Chats on change: Using social media to reduce childhood obesity

From the Agency for Healthcare Research & Quality (AHRQ):

Join us on Twitter Tuesday, September 10, at 3:00 pm ET for a live TweetChat with Dr. Victoria Rogers, Director of the Kids CO-OP at the Barbara Bush Children’s Hospital at Maine Medical Center. We will discuss how the Let’s Go! program has worked to slow the increase of childhood obesity in Maine and how the program can be adapted by other providers in different settings across the country.

Use the #AHRQIX hashtag to join.

For more information, click here.

Culturally appropriate care and health education

AHRQ_InnovationsExFrom the AHRQ Health Innovations Exchange from August 14:

  • The featured Innovations describe three programs that provided culturally and linguistically appropriate health care and education to specific target populations. The programs include one that delivered a community-based, culturally tailored education program to low-income, predominantly elderly Korean immigrants with type 2 diabetes to improve self-management; another that increased awareness of, attitudes about, and willingness to accept hospice services in a local Hispanic community; and a third that provided culturally sensitive mental health screening for arriving refugees.
  • The featured QualityTools include a cancer education tool geared toward Asians and Pacific Islanders, a screener to help assess the emotional distress of refugees, and a toolkit to help mental health clinicians and agency administrators evaluate evidence-based practices for possible modification for cultural groups..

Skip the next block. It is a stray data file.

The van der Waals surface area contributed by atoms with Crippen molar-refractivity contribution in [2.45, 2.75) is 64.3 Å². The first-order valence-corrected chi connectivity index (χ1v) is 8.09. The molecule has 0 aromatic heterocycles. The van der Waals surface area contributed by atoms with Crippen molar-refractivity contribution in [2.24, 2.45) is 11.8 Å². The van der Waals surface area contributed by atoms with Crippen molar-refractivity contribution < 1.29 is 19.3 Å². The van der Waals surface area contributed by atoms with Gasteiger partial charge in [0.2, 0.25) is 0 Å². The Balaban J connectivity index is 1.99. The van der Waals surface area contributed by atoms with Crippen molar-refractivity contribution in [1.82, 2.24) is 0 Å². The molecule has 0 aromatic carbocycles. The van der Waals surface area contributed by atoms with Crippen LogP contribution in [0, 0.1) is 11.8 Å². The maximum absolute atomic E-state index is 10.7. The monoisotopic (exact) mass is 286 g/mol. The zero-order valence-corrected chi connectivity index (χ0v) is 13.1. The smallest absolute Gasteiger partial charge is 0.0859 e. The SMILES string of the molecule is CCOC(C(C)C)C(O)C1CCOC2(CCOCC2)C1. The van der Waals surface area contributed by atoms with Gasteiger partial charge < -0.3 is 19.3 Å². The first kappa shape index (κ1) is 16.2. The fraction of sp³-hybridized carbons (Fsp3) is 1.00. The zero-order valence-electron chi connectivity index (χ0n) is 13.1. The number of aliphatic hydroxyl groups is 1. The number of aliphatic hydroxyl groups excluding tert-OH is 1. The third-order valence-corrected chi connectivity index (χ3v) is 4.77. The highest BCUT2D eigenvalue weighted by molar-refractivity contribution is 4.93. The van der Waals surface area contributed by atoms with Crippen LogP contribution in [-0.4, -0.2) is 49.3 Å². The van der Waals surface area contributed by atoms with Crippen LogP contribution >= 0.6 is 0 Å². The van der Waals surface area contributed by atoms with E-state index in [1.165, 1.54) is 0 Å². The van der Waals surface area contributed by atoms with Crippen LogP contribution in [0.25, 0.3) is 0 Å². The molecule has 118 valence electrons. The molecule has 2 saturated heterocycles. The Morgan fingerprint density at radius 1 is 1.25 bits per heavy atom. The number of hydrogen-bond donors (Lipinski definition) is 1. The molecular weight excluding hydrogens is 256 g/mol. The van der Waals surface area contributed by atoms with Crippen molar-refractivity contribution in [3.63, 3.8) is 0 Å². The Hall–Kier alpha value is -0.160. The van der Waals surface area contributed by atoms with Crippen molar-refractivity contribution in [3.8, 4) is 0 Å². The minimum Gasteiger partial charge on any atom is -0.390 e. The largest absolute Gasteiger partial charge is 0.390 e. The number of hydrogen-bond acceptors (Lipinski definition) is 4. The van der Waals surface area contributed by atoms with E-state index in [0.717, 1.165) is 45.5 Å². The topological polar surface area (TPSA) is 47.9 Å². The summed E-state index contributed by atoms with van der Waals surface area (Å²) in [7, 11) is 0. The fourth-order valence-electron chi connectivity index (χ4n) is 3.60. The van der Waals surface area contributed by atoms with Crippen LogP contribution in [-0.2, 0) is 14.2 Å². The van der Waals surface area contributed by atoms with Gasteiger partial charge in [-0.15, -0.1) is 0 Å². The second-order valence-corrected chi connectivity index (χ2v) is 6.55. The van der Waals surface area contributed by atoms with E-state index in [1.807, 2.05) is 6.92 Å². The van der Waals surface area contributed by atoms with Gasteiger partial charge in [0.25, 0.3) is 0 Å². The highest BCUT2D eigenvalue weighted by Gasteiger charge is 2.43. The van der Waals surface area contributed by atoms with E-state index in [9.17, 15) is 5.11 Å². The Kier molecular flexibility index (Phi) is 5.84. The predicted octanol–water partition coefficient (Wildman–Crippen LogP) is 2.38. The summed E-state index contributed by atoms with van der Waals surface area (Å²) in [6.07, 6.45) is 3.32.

• To access more innovation profiles, tools, and resources related to culturally appropriate health care on the Innovations Exchange Web site, go to,63451&taxonomyID=54558,46058. For resources and information related to cultural and linguistic competence, visit


Patient engagement is the key

From the Health Affairs Blog:

Everywhere outside of health care, the consumer is in the driver’s seat. From Angie’s List to Yelp to Uber, consumers have never had more tools, and more ability, to get what they want and need. But “health care is different.” Although 72 percent of Internet users have searched for health information in the past year, many consumers find health care lagging behind in supporting their needs for information and support. The good news is this is changing — fast. A new report published in this month’s Health Affairs describes how health plans and other payers can use patient engagement strategies and financial incentives to engage consumers to improve their health while lowering costs.